Now, this is the ideal - something I think all ER nurses and floor nurses would like. Unfortunately, it does not usually happen, but when it does it is enjoyable for us all.

    I think it's not the nurses' fault, but the design of the system. Instead of the constant ER vs. floor scenerio and pointing fingers at each other, we need to step back and try to look at the bigger picture - the process is at fault and the people responsible for designing that system need to know. We are not the designer of that process (unfortunately) and should not be at fault. Nurses are working within that broken framework.
    The question should be: how do we change it to achieve what we need?
    Thank you!!! Good job. You are a wonderful nurse and we appreciate all that you do.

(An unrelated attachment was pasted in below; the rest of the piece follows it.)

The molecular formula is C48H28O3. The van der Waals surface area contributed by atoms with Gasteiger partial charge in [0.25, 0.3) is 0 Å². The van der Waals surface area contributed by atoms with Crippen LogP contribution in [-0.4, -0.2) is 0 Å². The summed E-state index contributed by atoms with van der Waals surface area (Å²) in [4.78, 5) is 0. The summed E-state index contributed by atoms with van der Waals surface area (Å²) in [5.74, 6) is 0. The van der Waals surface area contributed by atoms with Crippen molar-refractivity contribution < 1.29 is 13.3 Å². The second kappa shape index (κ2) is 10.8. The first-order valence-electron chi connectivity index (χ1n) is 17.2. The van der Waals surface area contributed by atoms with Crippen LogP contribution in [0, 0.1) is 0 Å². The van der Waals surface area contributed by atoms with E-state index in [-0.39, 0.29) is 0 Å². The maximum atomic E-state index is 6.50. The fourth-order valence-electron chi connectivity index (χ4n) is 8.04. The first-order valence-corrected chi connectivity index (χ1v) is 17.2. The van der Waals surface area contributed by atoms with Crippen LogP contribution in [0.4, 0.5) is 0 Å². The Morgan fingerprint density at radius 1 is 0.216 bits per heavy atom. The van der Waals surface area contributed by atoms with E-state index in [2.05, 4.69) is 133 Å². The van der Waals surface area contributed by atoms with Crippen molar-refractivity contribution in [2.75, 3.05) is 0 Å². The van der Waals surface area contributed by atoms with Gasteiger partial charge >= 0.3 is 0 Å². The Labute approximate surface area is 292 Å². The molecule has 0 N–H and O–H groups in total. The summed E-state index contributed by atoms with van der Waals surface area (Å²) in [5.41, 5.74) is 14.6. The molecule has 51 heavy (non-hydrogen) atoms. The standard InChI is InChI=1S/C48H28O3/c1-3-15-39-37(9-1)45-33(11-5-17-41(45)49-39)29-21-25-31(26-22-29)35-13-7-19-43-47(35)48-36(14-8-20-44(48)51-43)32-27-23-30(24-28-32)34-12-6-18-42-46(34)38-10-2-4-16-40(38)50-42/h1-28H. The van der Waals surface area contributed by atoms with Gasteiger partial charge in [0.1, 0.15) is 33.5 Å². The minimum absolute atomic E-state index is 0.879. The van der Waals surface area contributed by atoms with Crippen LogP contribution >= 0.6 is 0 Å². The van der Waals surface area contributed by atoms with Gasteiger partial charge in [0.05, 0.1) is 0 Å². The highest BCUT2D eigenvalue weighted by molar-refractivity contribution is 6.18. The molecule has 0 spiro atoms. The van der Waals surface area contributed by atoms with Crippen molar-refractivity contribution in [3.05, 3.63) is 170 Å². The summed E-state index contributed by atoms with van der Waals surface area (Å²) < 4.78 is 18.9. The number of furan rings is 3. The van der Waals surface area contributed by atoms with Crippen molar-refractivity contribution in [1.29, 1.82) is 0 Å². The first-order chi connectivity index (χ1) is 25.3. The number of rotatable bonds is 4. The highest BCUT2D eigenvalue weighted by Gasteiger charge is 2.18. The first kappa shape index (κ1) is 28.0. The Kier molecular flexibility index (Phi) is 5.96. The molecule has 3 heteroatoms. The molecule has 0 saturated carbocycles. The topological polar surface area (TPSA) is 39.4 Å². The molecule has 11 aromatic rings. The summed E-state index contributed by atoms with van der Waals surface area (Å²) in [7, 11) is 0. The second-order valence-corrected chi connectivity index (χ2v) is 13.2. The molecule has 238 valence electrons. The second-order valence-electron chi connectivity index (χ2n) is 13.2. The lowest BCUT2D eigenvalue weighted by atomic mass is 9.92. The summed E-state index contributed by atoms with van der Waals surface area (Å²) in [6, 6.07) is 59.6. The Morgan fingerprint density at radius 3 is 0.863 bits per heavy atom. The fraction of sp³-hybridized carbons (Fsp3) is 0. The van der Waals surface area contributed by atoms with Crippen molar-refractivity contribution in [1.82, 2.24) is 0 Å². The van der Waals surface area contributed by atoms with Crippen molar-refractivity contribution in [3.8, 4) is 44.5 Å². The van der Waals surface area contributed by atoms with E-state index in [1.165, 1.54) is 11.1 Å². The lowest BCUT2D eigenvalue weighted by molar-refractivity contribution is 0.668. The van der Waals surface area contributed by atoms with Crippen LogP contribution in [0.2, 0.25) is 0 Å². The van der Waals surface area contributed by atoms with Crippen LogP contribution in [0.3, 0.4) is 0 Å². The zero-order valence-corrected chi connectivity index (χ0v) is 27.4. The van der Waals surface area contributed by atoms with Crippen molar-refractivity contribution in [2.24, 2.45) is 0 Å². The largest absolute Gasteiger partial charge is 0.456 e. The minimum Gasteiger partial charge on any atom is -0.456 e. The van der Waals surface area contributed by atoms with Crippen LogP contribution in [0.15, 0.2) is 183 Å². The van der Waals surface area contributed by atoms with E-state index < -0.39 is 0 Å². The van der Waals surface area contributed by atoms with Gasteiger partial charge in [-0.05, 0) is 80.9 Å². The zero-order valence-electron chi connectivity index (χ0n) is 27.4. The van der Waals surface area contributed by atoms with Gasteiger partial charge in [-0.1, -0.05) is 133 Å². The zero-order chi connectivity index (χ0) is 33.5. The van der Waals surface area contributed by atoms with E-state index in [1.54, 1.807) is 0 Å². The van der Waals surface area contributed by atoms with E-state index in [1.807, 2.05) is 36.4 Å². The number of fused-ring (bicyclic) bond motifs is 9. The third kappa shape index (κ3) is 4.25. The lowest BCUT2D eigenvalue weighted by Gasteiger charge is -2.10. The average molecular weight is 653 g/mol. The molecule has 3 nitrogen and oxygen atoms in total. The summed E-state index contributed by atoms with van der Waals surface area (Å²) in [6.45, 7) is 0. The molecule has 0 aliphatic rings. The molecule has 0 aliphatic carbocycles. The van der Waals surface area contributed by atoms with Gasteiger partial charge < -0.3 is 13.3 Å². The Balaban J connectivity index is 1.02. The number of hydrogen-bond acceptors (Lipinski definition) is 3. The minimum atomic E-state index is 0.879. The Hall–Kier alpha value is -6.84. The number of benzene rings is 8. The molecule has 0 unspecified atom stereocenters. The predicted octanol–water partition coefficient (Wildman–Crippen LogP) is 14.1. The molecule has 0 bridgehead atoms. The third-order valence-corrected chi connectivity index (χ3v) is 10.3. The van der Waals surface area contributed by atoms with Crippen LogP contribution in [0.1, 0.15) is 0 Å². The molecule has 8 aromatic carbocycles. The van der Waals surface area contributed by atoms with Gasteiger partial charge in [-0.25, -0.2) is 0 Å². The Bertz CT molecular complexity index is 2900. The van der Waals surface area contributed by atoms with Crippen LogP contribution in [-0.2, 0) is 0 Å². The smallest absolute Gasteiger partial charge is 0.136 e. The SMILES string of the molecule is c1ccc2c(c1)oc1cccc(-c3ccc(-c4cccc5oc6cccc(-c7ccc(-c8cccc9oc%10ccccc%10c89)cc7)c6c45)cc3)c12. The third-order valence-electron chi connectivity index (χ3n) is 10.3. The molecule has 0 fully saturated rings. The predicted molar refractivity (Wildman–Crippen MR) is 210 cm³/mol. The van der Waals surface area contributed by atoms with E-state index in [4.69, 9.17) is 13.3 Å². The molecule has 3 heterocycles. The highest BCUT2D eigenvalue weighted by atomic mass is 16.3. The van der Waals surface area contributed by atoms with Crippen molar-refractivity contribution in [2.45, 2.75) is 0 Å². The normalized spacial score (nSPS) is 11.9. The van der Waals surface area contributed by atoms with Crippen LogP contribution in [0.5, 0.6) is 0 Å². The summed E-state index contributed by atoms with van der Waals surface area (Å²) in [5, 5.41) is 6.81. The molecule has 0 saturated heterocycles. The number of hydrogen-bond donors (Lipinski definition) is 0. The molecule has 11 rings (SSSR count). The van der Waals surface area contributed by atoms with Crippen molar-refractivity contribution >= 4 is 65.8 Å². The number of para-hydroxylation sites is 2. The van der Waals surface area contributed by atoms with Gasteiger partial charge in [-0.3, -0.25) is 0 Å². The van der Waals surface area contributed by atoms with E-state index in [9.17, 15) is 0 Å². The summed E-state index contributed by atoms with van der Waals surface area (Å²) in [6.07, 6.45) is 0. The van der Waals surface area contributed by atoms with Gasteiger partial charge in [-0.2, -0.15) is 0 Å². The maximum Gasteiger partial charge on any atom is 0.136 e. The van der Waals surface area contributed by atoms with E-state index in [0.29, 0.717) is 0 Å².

(It's never said enough)
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  3. Visit  jnetrn profile page
    2
    I have been on the receiving end of the E.R.'s patient admission highway. I remember feeling inconvenienced by the occasional messy patient who arrives to my unit. We would all work as a team to reorganize the patient who was either tangled in a mess of I.V. lines and ecg cables/lines or lying in a mess of bowel incontinence. We would then have to take care of all the immediate pending orders and try to get caught up so that we could get back to our "floor routine." On a bad day, I would have to do it all by myself. I would like to emphasize the word, "occasional" because most of the time the E.R. had the patient clean, stabilized, and organized before arriving to my room. The majority of the time my coworkers were right there with me helping me.